Between ads.txt and the proliferation of effective fraud detection tools, transparency has increased and fraud on the web has become less lucrative and prevalent over the past year. Mobile app, however, has not seen the same positive trends. This is in part because app traffic is easier to fake and because there's no ads.txt equivalent.
Ads.txt for web was one of, if not the fastest adopted standard in the history of ad tech. Websites generally control their own domains and the domain on which the ad is served is a key factor determining whether and how much people will bid. As a result, web sites could easily host an ads.txt file on their website that all can see, in predefined location, and that would control all the ads served from that domain. In app, however, this is no precise analog. There is no "site" because apps are computer code that are distributed from a centralized app store and then run locally on the phone. This creates a fundamental challenge when attempting to define an app version of ads.txt - there needs to be some way for "web crawlers" or their equivalent to actually download the data that would correspond to an app - meaning a way for an app to eventually point to a real URL.
The IAB has released a preliminary solution for ads.txt for mobile app, which actually consists of three different proposals. The solution acknowledges that there are three primary app stores that do not operate in precisely the same way, thus creating certain challenges. It also acknowledges that not all of the app stores are as engaged with the IAB in this process. Further, and most notably, none of the proposals are currently viable across all apps - meaning there is no imminent solution.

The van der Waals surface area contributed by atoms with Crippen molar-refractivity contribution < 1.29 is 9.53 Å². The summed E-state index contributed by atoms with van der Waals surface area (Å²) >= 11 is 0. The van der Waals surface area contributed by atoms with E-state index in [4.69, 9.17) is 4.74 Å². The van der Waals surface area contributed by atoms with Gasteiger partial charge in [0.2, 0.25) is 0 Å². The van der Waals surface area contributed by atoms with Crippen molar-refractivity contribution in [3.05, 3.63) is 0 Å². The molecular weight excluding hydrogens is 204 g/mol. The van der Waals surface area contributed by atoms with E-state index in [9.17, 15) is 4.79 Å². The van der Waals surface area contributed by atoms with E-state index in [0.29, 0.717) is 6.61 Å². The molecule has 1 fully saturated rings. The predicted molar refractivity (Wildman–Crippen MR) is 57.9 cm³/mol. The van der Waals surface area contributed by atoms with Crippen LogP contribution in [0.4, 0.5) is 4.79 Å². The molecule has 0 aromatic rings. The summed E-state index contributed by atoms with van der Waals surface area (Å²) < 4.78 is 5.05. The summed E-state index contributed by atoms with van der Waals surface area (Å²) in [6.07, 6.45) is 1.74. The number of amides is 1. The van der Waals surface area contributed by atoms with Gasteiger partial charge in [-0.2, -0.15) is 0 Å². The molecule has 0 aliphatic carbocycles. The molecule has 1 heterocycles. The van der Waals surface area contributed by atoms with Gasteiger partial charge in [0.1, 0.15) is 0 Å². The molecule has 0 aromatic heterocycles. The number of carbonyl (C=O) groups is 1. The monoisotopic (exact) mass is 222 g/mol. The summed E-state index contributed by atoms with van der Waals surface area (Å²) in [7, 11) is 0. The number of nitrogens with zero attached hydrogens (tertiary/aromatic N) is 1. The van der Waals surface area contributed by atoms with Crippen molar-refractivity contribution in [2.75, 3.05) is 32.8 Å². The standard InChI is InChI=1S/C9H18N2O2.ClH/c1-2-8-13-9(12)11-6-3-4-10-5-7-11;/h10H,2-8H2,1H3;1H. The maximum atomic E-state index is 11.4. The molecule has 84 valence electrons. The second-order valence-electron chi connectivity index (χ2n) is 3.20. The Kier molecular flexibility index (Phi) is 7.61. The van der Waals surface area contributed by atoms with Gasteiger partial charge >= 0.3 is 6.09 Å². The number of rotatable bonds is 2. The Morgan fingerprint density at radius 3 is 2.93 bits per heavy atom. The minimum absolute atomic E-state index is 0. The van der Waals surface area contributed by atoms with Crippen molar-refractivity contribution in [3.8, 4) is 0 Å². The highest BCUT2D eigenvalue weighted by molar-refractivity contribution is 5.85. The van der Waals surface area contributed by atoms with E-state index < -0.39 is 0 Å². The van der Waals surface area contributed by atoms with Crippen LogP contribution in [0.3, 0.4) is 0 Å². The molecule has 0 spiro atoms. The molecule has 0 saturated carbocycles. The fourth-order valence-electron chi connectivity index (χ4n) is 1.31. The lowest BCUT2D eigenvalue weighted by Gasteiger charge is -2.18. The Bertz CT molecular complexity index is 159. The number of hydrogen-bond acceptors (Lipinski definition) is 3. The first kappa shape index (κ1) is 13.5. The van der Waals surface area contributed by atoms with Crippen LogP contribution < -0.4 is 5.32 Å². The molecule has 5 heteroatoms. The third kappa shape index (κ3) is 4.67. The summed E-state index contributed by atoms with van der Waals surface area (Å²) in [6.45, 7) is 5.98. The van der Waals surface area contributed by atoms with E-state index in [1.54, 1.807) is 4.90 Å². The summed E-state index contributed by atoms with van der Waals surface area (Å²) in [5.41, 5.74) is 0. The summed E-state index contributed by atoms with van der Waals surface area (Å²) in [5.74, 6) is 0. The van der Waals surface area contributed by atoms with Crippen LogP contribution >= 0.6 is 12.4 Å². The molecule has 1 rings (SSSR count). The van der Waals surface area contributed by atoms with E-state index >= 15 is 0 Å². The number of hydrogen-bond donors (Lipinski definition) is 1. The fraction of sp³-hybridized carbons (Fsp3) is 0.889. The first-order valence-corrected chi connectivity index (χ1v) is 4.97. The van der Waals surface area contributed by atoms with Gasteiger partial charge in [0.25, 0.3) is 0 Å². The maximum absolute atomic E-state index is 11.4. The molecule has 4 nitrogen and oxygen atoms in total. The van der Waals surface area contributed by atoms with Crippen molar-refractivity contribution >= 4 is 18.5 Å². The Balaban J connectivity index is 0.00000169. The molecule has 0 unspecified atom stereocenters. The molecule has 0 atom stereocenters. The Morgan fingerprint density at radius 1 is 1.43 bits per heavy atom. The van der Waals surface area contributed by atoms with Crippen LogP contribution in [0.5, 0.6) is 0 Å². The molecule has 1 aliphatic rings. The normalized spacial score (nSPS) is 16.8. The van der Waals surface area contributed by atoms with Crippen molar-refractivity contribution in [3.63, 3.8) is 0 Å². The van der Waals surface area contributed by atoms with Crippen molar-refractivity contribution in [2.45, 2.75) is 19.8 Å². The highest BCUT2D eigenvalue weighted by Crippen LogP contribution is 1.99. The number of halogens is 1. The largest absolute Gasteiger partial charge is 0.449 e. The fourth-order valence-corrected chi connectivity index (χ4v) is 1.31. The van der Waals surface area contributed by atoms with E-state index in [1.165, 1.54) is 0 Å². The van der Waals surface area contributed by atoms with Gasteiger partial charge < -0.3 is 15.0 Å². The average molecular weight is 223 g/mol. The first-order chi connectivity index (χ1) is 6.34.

At the heart of each proposal is the notion of translating something about the app into a URL in one form or another. The first proposal uses the sellerUrl metadata field that is available in the Apple App Store. Using the game Fortnite as an example, an entity would lookup App Store's information using the app's publicly available app ID. In this case, the API URL would be: http://itunes.apple.com/lookup?id=1261357853. The request returns a lot of metadata about the app, including the seller URL, which is in the form "sellerUrl":"http://www.fortnite.com" in the current example. A crawler would then ping http://www.fortnite.com/id1261357853/ads.txt (the seller URL plus the app ID plus ads.txt) to get the final ads.txt information. Unfortunately, Apple limits the number of times an entity can ping a particular app's information and also the seller URL is only sporadically used at the moment. Further, this data generally isn't officially available in Android. As a result, many app developers would have to update their app metadata - and Google and Amazon would both have to develop support. Both goals would require significantly more effort than was required for ads.txt to work on the web and would definitely not happen overnight, though there is hope that perhaps this proposal would create pressure on Google and Amazon to quickly support such an API.
The second proposal creates an entirely new API for the app stores that create a consistent way to obtain seller URLs across all app stores. This has all the same challenges above, with the additional challenge that Apple doesn't currently support it either. This requires all three app stores to participate and is probably the least likely to take shape anytime soon. The third and final proposal - perhaps the most immediately possible but also the most potentially controversial, would be to have a third party host the mapping. In this case, the app developer would need to do something to prove to the independent service that it owns the app, then it would host on that service some form of a URL that DSPs etc could use for the ads.txt lookup.
As our app business at TripleLift continues to grow meaningfully, ensuring a viable app solution is in our (and everyone's) interest. The IAB is in a good position to host the third-party translation service and it would be the most trusted and theoretically neutral party. As a result, despite the potential challenges associated with this solution, it is believed that the other two solutions are too unlikely to be implemented in the foreseeable future given the effort and concessions required by the major app stores.